Sara Jacobovici – Our Linear Journey
In our linear journey as members of a Jewish people on our way to becoming a Nation, we are being asked at this time of year to act us if we are slaves in Egypt. Passover, as Rosh Hashanah, is referred to as a holiday of remembrance. In this way, we are to remember what it was like for us to be slaves and, through the storytelling at Seder, how we came “out of a narrow place”.
Slavery is a state in which we can be physically psychologically, or spiritually. It is a state which knows no geographical or temporal boundaries. We can be slaves to others, objects or ourselves; our thoughts or feelings. In this way, it is not a stretch to remember or imagine being slaves as we are in different ways and at different times of our lives.
The opposite state of slavery is referred to as freedom. I suggest however that opposites don’t exist, we create them. We do so in order to make sense of who we are and who we are in relation to others and our environment.
Opposites attempt to simplify a complexity. The complexity lies in the area between the opposites; that grey area between the black and white. But that grey area is a blending place; elements from the black and elements from the white move to blend into the grey. I use the word move intentionally because that is what prevents opposites from becoming a reality; movement.
Movement is the key to life as we know it; where there is life, there is movement.
As a people we moved out of that narrow place and wondered for forty years. We were never in one state in isolation of the other; we were always moving in the blended place where our understanding and experience of slavery, to what, to whom, and freedom, from what, can be distinguished and learned.
Our biblical bridge from slavery to freedom.
I think I am beginning to understand why bridges are never mentioned in Torah. Bridges are defined as “a structure built to span physical obstacles without closing the way underneath such as a body of water, valley, or road, for the purpose of providing passage over the obstacle.” As a people in biblical times we have always gone through our obstacles or moved around them. The splitting of the sea is the best example of the process our people needed to move through towards establishing ourselves as a nation.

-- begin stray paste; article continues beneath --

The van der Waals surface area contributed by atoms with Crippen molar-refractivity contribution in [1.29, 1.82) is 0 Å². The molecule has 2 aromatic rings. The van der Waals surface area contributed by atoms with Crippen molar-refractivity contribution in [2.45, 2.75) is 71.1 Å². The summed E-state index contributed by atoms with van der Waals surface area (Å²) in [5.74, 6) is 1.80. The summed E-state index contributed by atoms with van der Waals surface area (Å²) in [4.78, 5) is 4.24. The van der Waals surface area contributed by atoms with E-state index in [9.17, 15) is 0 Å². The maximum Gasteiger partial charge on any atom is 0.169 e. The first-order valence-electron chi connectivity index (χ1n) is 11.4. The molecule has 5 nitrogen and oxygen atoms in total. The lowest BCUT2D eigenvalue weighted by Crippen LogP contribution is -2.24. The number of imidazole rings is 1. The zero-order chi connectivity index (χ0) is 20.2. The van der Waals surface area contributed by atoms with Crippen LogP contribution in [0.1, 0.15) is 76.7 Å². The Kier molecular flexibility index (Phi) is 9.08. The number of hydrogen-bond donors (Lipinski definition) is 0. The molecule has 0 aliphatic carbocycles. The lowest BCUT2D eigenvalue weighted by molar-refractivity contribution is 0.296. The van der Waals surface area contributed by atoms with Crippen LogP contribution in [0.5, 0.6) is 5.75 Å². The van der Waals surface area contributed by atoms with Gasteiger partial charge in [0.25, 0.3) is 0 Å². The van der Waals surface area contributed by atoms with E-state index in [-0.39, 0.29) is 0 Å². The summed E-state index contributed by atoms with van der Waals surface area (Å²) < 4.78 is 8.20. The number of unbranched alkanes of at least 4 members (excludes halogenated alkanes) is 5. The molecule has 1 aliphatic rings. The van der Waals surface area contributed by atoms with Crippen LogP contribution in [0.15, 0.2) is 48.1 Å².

Exodus, Chapter 14:
|21And Moses stretched out his hand over the sea, and the Lord led the sea with the strong east wind all night, and He made the sea into dry land and the waters split.||כאוַיֵּ֨ט משֶׁ֣ה אֶת־יָדוֹ֘ עַל־הַיָּם֒ וַיּ֣וֹלֶךְ יְהֹוָ֣ה | אֶת־הַ֠יָּ֠ם בְּר֨וּחַ קָדִ֤ים עַזָּה֙ כָּל־הַלַּ֔יְלָה וַיָּ֥שֶׂם אֶת־הַיָּ֖ם לֶחָֽרָבָ֑ה וַיִּבָּֽקְע֖וּ הַמָּֽיִם:|
|22Then the children of Israel came into the midst of the sea on dry land, and the waters were to them as a wall from their right and from their left.||כבוַיָּבֹ֧אוּ בְנֵֽי־יִשְׂרָאֵ֛ל בְּת֥וֹךְ הַיָּ֖ם בַּיַּבָּשָׁ֑ה וְהַמַּ֤יִם לָהֶם֙ חוֹמָ֔ה מִֽימִינָ֖ם וּמִשְּׂמֹאלָֽ|
Can this be the description of a biblical bridge; a bridge created by manipulating two opposites and creating the passage of dry land where the waters split, with the walls of water on each side providing the structural support needed to get us across; from slavery to freedom?
“Everything can be taken from a man but one thing: the last of the human freedom—-to choose one’s attitude in any given set of circumstances, to choose one’s own way.” – Viktor Frankl
A bridge found in Tehillim.
When we read David’s Tehillim today, we can still identify with his battles against his foes. We do battle with our foes both internal and external throughout our lives. In Psalm 27, I seem to find a bridge constructed by David when he writes:
|יג לוּלֵא–הֶאֱמַנְתִּי, לִרְאוֹת|
בְּטוּב-:ה’ בְּאֶרֶץ חַיִּים.
|13 Had I not trusted that I would see the goodness of Hashem in the land of life!|
|יד קַוֵּה, אֶל-ה’ָ: חֲזַק, וְיַאֲמֵץ לִבֶּךָ; וְקַוֵּה, אֶל-ה’.||14 Hope to Hashem; strengthen yourself and He will give you courage, and hope to Hashem.|
The place is trust, the passage is strength and the walls of support are hope.
I would like to dedicate this blog to my Torah teacher Gina Junger. With much gratitude.
Born in Israel, grew up in Montreal, Canada, studied in the States, worked in Toronto, Canada, and made Aliyah in 2009. Sara Jacobovici is a 30 year veteran in the health and mental health fields as a Creative Arts Psychotherapist. She lives and works in Ra’anana, Israel. Sara specializes in the use of the creative arts in assisting you to verbalize what is beyond words and to re-view the script you presently use in a new light. Sara reconnects individuals with their first language, creativity. http://www.arts-